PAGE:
Sometimes amazing fishing is just around the corner, but then it seems impossible to know ahead of time when that will be. Then there is the periodic cicada hatch, a solid guarantee of good fishing once every thirteen years. At least, that’s the guarantee here in middle Tennessee. Other broods of the periodic cicada hatch at different intervals, but our brood XIX crawls out of the ground once every thirteen years for a month of deafening activity.
The average American who lives in the same vicinity as these cicadas decides very quickly that they are a major annoyance. To fishermen, the constant humming is perhaps the most exciting sound of all. 2011 was the first emergence since 1998, and fisherman throughout the range of this cicada took advantage of the opportunity to find fish gorging on the huge bugs.
My introduction to these insects happened on a drift boat on the Caney Fork River. Subsequent trips would produce some nice trout up to 20 inches on big dries, but the trip that stands out the most to me is not because of the trout (even though we did catch some large ones) but because of the carp. Some fisherman disdain carp fishing, and for many years I have considered them more of a novelty that one pursues only when there is a distinct lack of anything better to do. The cicada hatch changed all that in a hurry.
My buddy and I started our float around 9:00 in the morning and were hoping to find some monster browns feeding on the floating banquet around us. Dead and dying cicadas littered the surface and occasionally, one would start twitching across the water while trying to emit the raspy hum they are so famous for. Whenever this happened, we immediately turned our attention to the hapless bug, expecting at any moment to see it disappear in a watery explosion.
The trout fishing did not let us down, with my buddy sticking a 22 inch brown and I followed up with a 17 incher soon after. Amazingly, I barely remember those two fish. Continuing down the river, I suddenly saw a dark shape gliding along just under the surface against the bank to my right. Ripping line off the reel and executing a solid double haul sent the big fly sailing 70 feet to alight a few feet in front of the target. Sure enough, the mysterious fish gently sipped the fly, and I was immediately involved in an epic battle. The fish obviously knew all the tricks and soon made an ominous beeline for a huge mass of downed trees. Reeling back the limp line, I wondered in awe what kind of fish it was. To this day I’ll never know for sure, but not far down the river, another dark shadow was patrolling that would give me a better idea.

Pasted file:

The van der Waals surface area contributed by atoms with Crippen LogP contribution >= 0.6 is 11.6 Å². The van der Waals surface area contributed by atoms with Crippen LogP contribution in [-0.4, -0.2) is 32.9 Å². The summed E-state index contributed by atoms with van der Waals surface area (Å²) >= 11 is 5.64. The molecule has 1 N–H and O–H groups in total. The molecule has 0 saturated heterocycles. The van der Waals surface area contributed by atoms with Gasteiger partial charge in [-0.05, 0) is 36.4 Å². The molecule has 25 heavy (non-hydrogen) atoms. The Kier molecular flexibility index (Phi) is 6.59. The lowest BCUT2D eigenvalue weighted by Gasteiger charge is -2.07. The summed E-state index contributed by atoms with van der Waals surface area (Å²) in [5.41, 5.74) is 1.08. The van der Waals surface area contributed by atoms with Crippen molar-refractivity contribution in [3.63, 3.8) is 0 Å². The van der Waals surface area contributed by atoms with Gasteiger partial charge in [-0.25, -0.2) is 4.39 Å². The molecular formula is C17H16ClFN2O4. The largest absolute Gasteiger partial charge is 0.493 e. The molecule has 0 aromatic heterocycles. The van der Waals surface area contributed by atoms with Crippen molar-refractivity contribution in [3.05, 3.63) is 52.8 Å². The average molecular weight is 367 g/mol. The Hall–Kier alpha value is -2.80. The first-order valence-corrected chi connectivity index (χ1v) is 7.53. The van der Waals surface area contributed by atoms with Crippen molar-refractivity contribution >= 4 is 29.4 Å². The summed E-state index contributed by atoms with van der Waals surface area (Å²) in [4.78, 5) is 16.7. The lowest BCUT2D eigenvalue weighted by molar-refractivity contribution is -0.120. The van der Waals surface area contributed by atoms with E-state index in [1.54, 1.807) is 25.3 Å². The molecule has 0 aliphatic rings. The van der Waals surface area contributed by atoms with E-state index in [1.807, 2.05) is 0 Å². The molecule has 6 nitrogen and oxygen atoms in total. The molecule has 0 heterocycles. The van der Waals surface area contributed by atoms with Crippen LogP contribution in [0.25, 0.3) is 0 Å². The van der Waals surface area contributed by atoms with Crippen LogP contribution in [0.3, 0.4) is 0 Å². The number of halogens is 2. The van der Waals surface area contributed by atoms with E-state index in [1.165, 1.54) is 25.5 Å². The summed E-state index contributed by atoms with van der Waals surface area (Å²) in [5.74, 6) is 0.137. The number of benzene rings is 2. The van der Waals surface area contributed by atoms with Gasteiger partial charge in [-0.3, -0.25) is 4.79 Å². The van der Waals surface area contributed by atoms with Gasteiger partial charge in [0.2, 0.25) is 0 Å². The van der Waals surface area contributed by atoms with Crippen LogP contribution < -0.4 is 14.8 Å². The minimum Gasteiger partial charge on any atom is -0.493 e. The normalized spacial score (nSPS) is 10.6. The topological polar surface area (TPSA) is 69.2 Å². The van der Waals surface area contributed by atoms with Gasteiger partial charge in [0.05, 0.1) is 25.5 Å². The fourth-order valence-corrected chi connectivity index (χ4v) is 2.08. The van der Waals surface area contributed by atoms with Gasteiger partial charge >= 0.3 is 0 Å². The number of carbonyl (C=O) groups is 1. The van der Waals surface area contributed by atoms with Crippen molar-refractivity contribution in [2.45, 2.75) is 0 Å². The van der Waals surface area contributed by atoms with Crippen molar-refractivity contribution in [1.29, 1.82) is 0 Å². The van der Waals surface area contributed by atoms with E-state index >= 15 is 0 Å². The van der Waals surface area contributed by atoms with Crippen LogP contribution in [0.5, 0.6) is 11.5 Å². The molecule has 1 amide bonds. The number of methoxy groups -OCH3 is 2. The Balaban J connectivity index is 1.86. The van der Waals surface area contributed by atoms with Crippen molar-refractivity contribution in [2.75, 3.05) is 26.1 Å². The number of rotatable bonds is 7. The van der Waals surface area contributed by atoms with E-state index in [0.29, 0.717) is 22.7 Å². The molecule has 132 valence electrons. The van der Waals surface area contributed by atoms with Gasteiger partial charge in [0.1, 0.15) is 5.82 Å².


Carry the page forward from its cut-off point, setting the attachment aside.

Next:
An explosion rocking my fly soon eased the sting of a nice lost fish. This time I did everything right and turned the fish out into the middle of the river away from structure. Again I was impressed at how hard this fish was pulling. The only thing that tops it for me is striper fishing. Thankfully, I managed to tire the fish rather quickly, and once my buddy had the net under it, I could relax and enjoy the moment. As soon as the requisite pictures were completed, my buddy wanted a turn in the casting brace, and I moved to the oars.
Later that evening, as the boat slid downriver into the deepening shadows, I returned to the front of the boat and started casting again. The fish were no longer visible but the rise rings were. The fishing now had the added suspense of having absolutely no idea how big a fish you were casting to. When I set the hook for the final time that evening, a monster was on the other end of the line. After an epic battle that featured the rowing skills of my fishing buddy as he maneuvered up, down, and across the river in pursuit of the fish, I finally leaped out of the front of the boat and beached the fish. Netting it was pointless because it wouldn’t have fit.
For now, I can only dream of the year 2024, and while I still pursue trout first and foremost, whenever the cicadas start singing you can find me hunting big carp along the rivers of middle and east Tennessee. Twelve and a half years and counting…
Author - David Knapp is a fly fisherman who also happens to enjoy most everything else associated with the outdoors. He chronicles his fly fishing adventures through the Trout Zone, a blog covering anything remotely connected to fly fishing. In addition to fly fishing, he likes to hike, backpack, climb, and storm chase. To pay the bills, he teaches high school math and social studies. The common thread behind all his hobbies is a love of photography. Regardless of the activity, you will always find a camera close at hand.